Origin and usage
Runic alphabets were used by the Germanic peoples from the second century A.D. or earlier: that is, even before the Anglo-Saxons came to England. The runes used by the Anglo-Saxons are known as the futhorc after its first six runes, which represented f, u, th, o, r, and c. It differs from earlier versions of the runic alphabet by the addition of runes to represent sounds found in Old English but not in earlier Germanic languages, such as the Old English diphthongs.
In all surviving Germanic languages, the runic alphabets were eventually displaced by the Latin alphabet which the various Germanic cultures imported along with Christianity.
In Anglo-Saxon England, the two systems existed side by side for several centuries, with the Latin alphabet being used for writing manuscripts, both in the Latin language and Old English, and runic often used as an alternative to the Latin alphabet in carvings, inscriptions, on coins, etc.
Two of the runic letters were used to supplement the Latin alphabet in manuscripts: the rune þ to represent "th" and the rune ƿ to represent "w"; these runes were replaced by "th" and "w" after the Norman Conquest.
An interesting aspect of runes, as seen in the table below, is that they are formed from vertical and diagonal strokes without any horizontal strokes. This served a practical function: it meant that when the runes were carved in wood, every stroke could be carved against the grain, making the runes clear and legible.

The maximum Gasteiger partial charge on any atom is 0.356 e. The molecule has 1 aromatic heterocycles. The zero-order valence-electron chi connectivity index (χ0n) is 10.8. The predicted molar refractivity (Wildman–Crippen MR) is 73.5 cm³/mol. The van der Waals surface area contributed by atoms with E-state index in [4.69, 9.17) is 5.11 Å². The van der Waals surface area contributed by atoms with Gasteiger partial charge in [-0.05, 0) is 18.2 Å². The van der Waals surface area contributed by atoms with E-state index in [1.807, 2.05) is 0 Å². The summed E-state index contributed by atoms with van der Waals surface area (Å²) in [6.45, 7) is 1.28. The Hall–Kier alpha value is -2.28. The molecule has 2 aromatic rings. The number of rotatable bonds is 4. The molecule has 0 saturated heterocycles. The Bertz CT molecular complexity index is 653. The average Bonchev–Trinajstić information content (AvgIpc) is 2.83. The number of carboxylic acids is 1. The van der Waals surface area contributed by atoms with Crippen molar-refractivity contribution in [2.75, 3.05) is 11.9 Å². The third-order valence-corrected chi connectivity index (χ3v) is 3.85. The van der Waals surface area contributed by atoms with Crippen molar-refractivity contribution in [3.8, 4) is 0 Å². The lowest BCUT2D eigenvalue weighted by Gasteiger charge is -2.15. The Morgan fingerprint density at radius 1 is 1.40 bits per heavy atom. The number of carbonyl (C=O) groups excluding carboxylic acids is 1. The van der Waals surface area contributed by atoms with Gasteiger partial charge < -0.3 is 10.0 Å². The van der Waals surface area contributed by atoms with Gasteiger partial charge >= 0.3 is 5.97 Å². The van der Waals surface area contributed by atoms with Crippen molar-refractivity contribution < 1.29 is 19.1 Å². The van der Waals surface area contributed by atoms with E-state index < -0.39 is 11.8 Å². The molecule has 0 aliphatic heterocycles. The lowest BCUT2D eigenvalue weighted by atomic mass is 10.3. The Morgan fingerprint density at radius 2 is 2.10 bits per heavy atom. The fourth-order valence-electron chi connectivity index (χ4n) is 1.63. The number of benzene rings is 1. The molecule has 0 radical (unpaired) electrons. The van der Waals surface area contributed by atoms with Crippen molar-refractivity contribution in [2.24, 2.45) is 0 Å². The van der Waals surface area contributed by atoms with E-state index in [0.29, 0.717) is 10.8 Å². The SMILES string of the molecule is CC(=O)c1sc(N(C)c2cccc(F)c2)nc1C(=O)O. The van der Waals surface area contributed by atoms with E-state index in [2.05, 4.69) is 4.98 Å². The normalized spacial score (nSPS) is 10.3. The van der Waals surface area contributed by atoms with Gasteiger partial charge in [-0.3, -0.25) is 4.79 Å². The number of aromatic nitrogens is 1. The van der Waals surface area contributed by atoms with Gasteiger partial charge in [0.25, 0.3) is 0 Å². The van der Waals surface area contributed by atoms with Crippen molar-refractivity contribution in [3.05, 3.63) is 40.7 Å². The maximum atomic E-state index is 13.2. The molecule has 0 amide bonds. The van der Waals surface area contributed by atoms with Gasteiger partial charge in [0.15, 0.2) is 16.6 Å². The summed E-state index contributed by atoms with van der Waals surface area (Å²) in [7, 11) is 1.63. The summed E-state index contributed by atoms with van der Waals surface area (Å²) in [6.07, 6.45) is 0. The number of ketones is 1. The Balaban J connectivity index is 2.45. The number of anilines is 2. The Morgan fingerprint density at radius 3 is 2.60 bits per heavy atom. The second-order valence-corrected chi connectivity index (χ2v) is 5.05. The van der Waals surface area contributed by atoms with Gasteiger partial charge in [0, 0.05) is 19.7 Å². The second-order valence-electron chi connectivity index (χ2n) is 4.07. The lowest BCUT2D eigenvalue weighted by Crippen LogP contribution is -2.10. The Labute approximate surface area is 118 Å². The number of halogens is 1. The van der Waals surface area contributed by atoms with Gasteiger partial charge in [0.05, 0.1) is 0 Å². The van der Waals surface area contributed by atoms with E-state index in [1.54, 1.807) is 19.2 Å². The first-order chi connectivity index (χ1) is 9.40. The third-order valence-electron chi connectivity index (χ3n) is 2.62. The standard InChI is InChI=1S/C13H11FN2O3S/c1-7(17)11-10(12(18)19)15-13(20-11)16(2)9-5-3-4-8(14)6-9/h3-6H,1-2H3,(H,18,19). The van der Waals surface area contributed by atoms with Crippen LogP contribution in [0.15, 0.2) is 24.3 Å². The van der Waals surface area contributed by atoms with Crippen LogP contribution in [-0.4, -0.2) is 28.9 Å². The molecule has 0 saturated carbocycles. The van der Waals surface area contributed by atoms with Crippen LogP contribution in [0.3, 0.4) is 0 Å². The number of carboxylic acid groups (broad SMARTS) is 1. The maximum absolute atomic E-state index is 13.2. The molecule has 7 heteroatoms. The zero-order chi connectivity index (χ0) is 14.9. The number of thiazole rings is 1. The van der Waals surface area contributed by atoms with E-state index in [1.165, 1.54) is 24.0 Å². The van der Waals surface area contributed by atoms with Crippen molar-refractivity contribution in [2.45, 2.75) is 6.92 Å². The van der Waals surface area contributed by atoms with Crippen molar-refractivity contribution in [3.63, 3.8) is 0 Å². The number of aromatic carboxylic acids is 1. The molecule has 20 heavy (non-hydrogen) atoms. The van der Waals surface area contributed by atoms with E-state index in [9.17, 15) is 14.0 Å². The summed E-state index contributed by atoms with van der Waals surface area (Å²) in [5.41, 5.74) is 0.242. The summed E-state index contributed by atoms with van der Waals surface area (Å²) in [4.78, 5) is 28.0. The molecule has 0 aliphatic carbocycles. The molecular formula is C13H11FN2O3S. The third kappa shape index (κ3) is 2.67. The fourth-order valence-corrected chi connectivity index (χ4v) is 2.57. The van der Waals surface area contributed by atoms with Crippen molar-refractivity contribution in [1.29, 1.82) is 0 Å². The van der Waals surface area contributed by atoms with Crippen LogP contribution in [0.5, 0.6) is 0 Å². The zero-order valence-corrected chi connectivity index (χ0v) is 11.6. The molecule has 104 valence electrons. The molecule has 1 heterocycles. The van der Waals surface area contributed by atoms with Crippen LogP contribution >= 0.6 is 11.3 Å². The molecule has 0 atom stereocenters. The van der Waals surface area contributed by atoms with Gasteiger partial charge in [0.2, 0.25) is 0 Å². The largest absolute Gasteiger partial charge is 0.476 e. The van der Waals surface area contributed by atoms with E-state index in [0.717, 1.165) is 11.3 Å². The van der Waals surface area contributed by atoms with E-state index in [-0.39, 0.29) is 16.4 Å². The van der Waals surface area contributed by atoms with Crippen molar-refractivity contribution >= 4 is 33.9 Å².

Table of runes
The standard runes are given below. Each rune has a name with a meaning, unlike the meaningless noises ("ay, bee, cee ...") that we assign to our modern alphabet; the Old English word associated with each rune, and its translation in Modern English, is given in the table below.
The order of the runes is as given in the Rune Poem; variations on this order are known.
The meaning of the word "peorð" is unknown. The Rune Poem has this to say about it: Peorð byþ symble plega and hlehter / wlancum [on middum], ðar wigan sittaþ / on beorsele bliþe ætsomne; that is: "Peorð is a source of recreation and amusement to the great, where warriors sit blithely together in the banqueting-hall." This is not sufficient to tell us what peorð actually was.
Some other runes were sometimes used to supplement the list given above. In the manuscript known as Cotton Domitian A.ix we find the following four extra runes:
The name cweorð seems to have been formed in imitation of peorð, and has no actual meaning.